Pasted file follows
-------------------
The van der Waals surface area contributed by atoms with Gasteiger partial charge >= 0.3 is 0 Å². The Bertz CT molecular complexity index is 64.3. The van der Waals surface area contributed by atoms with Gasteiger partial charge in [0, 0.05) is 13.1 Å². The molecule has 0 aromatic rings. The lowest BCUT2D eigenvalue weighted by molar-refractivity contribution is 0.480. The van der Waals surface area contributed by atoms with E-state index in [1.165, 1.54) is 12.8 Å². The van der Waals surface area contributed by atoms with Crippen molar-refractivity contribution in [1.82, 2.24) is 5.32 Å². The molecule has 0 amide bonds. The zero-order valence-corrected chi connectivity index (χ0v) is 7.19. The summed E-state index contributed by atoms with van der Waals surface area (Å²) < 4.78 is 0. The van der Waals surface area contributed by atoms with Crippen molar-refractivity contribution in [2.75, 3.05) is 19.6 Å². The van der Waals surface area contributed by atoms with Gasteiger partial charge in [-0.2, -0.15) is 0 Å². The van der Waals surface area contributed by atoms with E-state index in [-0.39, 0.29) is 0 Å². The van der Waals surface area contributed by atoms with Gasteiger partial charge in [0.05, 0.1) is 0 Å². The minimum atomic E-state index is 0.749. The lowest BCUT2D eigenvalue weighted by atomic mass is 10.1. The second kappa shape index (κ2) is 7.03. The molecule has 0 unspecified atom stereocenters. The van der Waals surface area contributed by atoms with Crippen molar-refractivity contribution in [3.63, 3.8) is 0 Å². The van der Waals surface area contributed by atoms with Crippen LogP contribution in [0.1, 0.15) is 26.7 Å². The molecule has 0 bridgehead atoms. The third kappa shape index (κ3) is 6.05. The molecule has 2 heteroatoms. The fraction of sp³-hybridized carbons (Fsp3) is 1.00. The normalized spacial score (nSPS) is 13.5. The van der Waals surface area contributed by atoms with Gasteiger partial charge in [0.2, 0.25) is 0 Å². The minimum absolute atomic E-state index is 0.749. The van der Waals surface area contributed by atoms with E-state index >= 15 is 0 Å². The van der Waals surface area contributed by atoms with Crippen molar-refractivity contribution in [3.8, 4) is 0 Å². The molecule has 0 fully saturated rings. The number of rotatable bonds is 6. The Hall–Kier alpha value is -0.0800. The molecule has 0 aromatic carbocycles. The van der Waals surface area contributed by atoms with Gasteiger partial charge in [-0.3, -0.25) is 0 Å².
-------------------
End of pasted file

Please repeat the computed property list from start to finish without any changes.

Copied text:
The van der Waals surface area contributed by atoms with Gasteiger partial charge >= 0.3 is 0 Å². The Bertz CT molecular complexity index is 64.3. The van der Waals surface area contributed by atoms with Gasteiger partial charge in [0, 0.05) is 13.1 Å². The molecule has 0 aromatic rings. The lowest BCUT2D eigenvalue weighted by molar-refractivity contribution is 0.480. The van der Waals surface area contributed by atoms with E-state index in [1.165, 1.54) is 12.8 Å². The van der Waals surface area contributed by atoms with Crippen molar-refractivity contribution in [1.82, 2.24) is 5.32 Å². The molecule has 0 amide bonds. The zero-order valence-corrected chi connectivity index (χ0v) is 7.19. The summed E-state index contributed by atoms with van der Waals surface area (Å²) < 4.78 is 0. The van der Waals surface area contributed by atoms with Crippen molar-refractivity contribution in [2.75, 3.05) is 19.6 Å². The van der Waals surface area contributed by atoms with Gasteiger partial charge in [-0.2, -0.15) is 0 Å². The van der Waals surface area contributed by atoms with E-state index in [-0.39, 0.29) is 0 Å². The van der Waals surface area contributed by atoms with Gasteiger partial charge in [0.05, 0.1) is 0 Å². The minimum atomic E-state index is 0.749. The lowest BCUT2D eigenvalue weighted by atomic mass is 10.1. The second kappa shape index (κ2) is 7.03. The molecule has 0 unspecified atom stereocenters. The van der Waals surface area contributed by atoms with Crippen molar-refractivity contribution in [3.63, 3.8) is 0 Å². The van der Waals surface area contributed by atoms with Crippen LogP contribution in [0.1, 0.15) is 26.7 Å². The molecule has 0 bridgehead atoms. The third kappa shape index (κ3) is 6.05. The molecule has 2 heteroatoms. The fraction of sp³-hybridized carbons (Fsp3) is 1.00. The normalized spacial score (nSPS) is 13.5. The van der Waals surface area contributed by atoms with Gasteiger partial charge in [0.2, 0.25) is 0 Å². The minimum absolute atomic E-state index is 0.749. The van der Waals surface area contributed by atoms with E-state index >= 15 is 0 Å². The van der Waals surface area contributed by atoms with Crippen molar-refractivity contribution in [3.8, 4) is 0 Å². The molecule has 0 fully saturated rings. The number of rotatable bonds is 6. The Hall–Kier alpha value is -0.0800. The molecule has 0 aromatic carbocycles. The van der Waals surface area contributed by atoms with Gasteiger partial charge in [-0.3, -0.25) is 0 Å².